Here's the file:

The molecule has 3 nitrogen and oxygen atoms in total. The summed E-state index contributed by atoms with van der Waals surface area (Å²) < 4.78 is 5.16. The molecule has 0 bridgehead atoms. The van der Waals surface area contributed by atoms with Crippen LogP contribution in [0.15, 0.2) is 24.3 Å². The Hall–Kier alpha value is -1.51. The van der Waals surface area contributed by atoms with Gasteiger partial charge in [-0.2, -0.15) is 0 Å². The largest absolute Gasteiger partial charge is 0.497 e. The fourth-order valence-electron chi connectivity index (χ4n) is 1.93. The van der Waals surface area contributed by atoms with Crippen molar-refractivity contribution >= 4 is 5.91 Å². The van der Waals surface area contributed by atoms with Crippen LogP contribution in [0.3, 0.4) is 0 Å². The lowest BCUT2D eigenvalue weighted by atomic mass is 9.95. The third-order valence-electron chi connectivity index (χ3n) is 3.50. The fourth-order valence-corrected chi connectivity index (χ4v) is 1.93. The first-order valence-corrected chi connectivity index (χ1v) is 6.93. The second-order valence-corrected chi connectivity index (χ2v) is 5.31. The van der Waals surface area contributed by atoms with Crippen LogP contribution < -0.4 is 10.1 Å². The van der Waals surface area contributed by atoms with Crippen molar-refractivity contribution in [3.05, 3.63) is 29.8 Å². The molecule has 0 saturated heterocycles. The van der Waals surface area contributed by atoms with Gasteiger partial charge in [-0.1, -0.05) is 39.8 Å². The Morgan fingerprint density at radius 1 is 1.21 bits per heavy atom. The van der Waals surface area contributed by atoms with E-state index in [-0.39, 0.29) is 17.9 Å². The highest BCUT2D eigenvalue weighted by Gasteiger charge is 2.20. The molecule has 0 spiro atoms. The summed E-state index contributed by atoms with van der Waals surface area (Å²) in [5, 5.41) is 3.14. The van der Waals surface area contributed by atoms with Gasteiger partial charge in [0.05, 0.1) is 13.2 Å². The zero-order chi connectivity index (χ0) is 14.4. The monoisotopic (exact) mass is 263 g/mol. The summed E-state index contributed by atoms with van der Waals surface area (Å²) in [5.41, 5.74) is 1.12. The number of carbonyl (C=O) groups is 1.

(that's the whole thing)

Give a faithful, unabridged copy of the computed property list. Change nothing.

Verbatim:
The molecule has 3 nitrogen and oxygen atoms in total. The summed E-state index contributed by atoms with van der Waals surface area (Å²) < 4.78 is 5.16. The molecule has 0 bridgehead atoms. The van der Waals surface area contributed by atoms with Crippen LogP contribution in [0.15, 0.2) is 24.3 Å². The Hall–Kier alpha value is -1.51. The van der Waals surface area contributed by atoms with Gasteiger partial charge in [-0.2, -0.15) is 0 Å². The largest absolute Gasteiger partial charge is 0.497 e. The fourth-order valence-electron chi connectivity index (χ4n) is 1.93. The van der Waals surface area contributed by atoms with Crippen molar-refractivity contribution >= 4 is 5.91 Å². The van der Waals surface area contributed by atoms with Crippen LogP contribution in [0.3, 0.4) is 0 Å². The lowest BCUT2D eigenvalue weighted by atomic mass is 9.95. The third-order valence-electron chi connectivity index (χ3n) is 3.50. The fourth-order valence-corrected chi connectivity index (χ4v) is 1.93. The first-order valence-corrected chi connectivity index (χ1v) is 6.93. The second-order valence-corrected chi connectivity index (χ2v) is 5.31. The van der Waals surface area contributed by atoms with Crippen LogP contribution < -0.4 is 10.1 Å². The van der Waals surface area contributed by atoms with Crippen molar-refractivity contribution in [3.05, 3.63) is 29.8 Å². The molecule has 0 saturated heterocycles. The van der Waals surface area contributed by atoms with Gasteiger partial charge in [-0.1, -0.05) is 39.8 Å². The Morgan fingerprint density at radius 1 is 1.21 bits per heavy atom. The van der Waals surface area contributed by atoms with E-state index in [-0.39, 0.29) is 17.9 Å². The highest BCUT2D eigenvalue weighted by Gasteiger charge is 2.20. The molecule has 0 spiro atoms. The summed E-state index contributed by atoms with van der Waals surface area (Å²) in [5, 5.41) is 3.14. The van der Waals surface area contributed by atoms with Gasteiger partial charge in [0.05, 0.1) is 13.2 Å². The zero-order chi connectivity index (χ0) is 14.4. The monoisotopic (exact) mass is 263 g/mol. The summed E-state index contributed by atoms with van der Waals surface area (Å²) in [5.41, 5.74) is 1.12. The number of carbonyl (C=O) groups is 1.